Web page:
The only thing that seems larger than the recent enthusiasm over scaled Agile frameworks is the vitriolic arguments over what they really do. The confusion lies in the word “framework,” which is a much looser concept than “methodology.” While there are significant differences among teams (for example, in how co-located all the members are), it’s easy to imagine them cleaving to roughly the same set of principles and practices. The differences among organizations — their size, culture, history, types of projects or products, governance rules, relations with the business, etc. — are too great to impose anything nearly as formulaic as the disciplines adopted at a team level. (And, of course, the variances among teams are already significant.) In the next year, some of the rancor should disappear, as more people come to understand that any organization-level framework (SAFe, DAD, etc.) is more a toolkit, less a martial art.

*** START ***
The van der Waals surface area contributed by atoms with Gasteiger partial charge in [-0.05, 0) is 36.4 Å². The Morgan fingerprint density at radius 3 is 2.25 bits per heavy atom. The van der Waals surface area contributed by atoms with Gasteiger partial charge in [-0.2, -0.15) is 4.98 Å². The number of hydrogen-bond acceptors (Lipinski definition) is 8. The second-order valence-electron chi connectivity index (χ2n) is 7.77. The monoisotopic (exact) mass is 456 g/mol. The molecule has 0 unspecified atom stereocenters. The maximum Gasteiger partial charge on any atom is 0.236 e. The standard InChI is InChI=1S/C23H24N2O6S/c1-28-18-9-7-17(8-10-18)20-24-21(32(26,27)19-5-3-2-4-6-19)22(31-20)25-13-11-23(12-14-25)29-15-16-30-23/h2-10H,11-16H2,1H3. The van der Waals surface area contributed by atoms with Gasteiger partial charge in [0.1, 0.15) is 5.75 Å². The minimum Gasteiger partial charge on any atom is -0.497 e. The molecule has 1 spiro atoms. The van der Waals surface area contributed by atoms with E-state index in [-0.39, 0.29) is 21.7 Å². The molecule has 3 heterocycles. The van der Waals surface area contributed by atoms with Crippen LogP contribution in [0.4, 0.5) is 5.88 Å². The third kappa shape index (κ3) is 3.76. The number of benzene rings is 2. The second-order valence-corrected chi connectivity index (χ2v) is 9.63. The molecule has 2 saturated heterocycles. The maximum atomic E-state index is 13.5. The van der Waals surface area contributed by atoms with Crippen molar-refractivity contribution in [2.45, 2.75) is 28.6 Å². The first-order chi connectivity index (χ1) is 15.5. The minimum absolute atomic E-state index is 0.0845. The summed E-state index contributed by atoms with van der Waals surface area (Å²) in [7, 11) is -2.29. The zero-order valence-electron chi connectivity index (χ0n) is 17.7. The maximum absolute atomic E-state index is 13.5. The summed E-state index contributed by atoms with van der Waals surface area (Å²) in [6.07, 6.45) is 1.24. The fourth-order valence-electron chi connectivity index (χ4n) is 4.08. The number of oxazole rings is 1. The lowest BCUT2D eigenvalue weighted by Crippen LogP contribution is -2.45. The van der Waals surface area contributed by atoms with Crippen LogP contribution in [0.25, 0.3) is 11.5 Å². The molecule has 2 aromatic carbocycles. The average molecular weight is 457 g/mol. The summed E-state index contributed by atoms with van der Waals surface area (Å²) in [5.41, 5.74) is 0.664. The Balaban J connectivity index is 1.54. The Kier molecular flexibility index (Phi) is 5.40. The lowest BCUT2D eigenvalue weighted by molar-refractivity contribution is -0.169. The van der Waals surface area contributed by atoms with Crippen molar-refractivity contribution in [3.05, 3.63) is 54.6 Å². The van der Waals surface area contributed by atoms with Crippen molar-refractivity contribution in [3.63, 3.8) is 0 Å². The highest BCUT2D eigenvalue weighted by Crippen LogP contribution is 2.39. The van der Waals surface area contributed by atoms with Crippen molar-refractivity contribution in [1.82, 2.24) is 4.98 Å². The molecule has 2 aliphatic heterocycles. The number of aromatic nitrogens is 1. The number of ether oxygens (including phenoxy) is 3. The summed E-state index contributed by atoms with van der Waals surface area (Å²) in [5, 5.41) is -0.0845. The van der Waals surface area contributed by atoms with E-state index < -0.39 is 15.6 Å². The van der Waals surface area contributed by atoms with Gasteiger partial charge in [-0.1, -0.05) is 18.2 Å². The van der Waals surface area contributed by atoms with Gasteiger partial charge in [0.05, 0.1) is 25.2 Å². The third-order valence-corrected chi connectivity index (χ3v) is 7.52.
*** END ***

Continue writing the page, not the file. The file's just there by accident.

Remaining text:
[Editor’s Note: This post is part of the annual “Cutter Predicts …” series.]